This is the way I see it: The Original Resurrection Fabricator hypothesis, or ORF hypothesis, is the idea that there was one man who in 30-35 CE fabricated the story about the resurrection of Jesus which is the most significant common plot in the four Gospels. This man created the story line of the dead Jesus being buried in a tomb, Jesus coming back to life and exiting the tomb, women discovering the empty tomb, Jesus meeting with his disciples on one occasion, and then Jesus meeting with them on a second occasion after which he ascended to heaven. The Gospels are all variations on the basic plot created by the ORF who may have been inspired by myths and legends of the past.

      • Greg G.

        I don’t agree with your hypothesis. I don’t think everything in the Gospels is made up, but much of it is. Just think of the Gospels as being in the same genre as “Abraham Lincoln: Vampire Hunter.”

        Which parts of the gospels do you think are not made up? We can reject the miracle account because they are prima facie implausible or we can reject them because they appear to be based on OT miracles, miracles from other Jewish literature, from Greek literature, such as the Homeric epics, and from Roman propaganda. If we use the latter method, we can apply it to the less implausible accounts and make them implausible, leaving little but Jesus going here and there for no apparent reason.

        In New Testament Narrative as Old Testament Midrash, Robert M. Price has collected independent studies done by scholars on various aspects of the gospels. Combined they show sources for 90% of Mark and much of the other gospels where they are not dependent on Mark. In The Sermon on the Mount Site: James and the Sermon on the Mount, Robert I. Kirby is draws a different conclusion but in light of the rest of the gospels being taken from other literature and the fact that James never quotes Jesus despite that the arguments would be much stronger with a “Jesus said”, it is probable that Matthew put the words and ideas from the Epistle of James into Jesus’ mouth.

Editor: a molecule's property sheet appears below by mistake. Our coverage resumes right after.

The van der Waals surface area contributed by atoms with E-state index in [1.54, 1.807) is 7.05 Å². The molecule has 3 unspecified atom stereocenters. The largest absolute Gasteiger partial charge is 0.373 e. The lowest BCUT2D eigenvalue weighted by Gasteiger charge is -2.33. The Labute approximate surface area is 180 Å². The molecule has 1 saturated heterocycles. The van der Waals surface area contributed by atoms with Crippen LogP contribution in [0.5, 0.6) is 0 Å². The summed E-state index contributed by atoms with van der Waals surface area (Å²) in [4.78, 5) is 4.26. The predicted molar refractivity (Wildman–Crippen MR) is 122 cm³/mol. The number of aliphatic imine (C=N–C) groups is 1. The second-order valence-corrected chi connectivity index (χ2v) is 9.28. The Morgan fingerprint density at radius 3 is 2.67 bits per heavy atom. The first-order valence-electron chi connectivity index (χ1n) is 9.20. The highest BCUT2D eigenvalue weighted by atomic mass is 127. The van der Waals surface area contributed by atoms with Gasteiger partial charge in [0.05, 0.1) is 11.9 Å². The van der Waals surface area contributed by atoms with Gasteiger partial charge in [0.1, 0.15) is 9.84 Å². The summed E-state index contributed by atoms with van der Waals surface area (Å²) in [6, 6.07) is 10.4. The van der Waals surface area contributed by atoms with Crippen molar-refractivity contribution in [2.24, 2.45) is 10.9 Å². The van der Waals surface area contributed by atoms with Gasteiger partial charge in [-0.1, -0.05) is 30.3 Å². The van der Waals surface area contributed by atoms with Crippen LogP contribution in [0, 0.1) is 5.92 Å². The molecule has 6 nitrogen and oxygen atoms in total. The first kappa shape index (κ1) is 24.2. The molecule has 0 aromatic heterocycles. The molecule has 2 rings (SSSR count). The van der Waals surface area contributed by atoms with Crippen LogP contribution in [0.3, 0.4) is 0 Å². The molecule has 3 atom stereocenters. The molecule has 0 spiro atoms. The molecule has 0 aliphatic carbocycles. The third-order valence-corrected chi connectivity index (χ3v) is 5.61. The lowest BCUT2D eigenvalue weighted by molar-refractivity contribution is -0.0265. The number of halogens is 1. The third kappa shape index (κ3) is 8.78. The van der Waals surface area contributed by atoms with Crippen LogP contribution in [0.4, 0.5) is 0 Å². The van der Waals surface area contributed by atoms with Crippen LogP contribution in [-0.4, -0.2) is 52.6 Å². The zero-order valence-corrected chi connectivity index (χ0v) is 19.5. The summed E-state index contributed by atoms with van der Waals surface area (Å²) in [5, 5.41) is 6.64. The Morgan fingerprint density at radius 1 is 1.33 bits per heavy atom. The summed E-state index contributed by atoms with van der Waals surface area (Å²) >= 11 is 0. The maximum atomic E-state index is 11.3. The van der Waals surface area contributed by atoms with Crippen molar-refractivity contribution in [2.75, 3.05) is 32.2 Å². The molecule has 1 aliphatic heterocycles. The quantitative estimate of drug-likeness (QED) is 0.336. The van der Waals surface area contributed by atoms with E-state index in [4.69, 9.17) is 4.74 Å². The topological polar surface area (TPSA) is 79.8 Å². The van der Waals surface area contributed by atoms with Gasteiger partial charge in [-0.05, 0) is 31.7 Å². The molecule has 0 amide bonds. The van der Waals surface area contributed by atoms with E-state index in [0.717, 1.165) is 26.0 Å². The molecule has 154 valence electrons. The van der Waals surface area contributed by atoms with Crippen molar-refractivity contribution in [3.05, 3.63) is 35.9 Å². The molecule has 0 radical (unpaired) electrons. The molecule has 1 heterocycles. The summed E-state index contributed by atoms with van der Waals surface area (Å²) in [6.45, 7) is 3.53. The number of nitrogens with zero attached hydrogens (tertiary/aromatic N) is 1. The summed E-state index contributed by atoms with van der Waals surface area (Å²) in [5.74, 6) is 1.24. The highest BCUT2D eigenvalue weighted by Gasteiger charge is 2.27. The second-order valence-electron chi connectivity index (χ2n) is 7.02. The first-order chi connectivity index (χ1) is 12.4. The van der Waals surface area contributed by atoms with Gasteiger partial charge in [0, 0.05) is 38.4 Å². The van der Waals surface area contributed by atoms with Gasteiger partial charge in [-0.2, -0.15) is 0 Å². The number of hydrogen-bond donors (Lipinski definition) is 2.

This is the way I see it: The Original Resurrection Fabricator hypothesis, or ORF hypothesis, is the idea that there was one man who in 30-35 CE fabricated the story about the resurrection of Jesus which is the most significant common plot in the four Gospels.

        The whole idea of Jesus appears to have been created from an interpretation of certain OT scripture about the Messiah. Someone, perhaps the Pharisees, began to read the Suffering Servant really was about a real person but it was a hidden mystery in the metaphor. Isaiah 53 tells how he was killed, buried, and intercedes in heaven, which implies a resurrection.

        It appears that Paul came up with the idea of the crucifixion. He uses the first two chapters of Galatians to discredit Cephas, James, and the circumcision faction. He opens the letter with a rant about not following human authority, says he didn’t learn anything from human authority, then specifically says that he didn’t learn anything form Cephas and James by saying he met with them. He mentions that James assumes the human authority to send people on missions in Galatians 2:11-12, which he says in Galatians 1:1 is what the Lord tells him to do, so when he calls James “the Lord’s brother”, he is being sarcastic about him having power equal to the Lord. Paul also associates “the brothers of the Lord” with “human authority” in 1 Corinthians 9:5 and 8.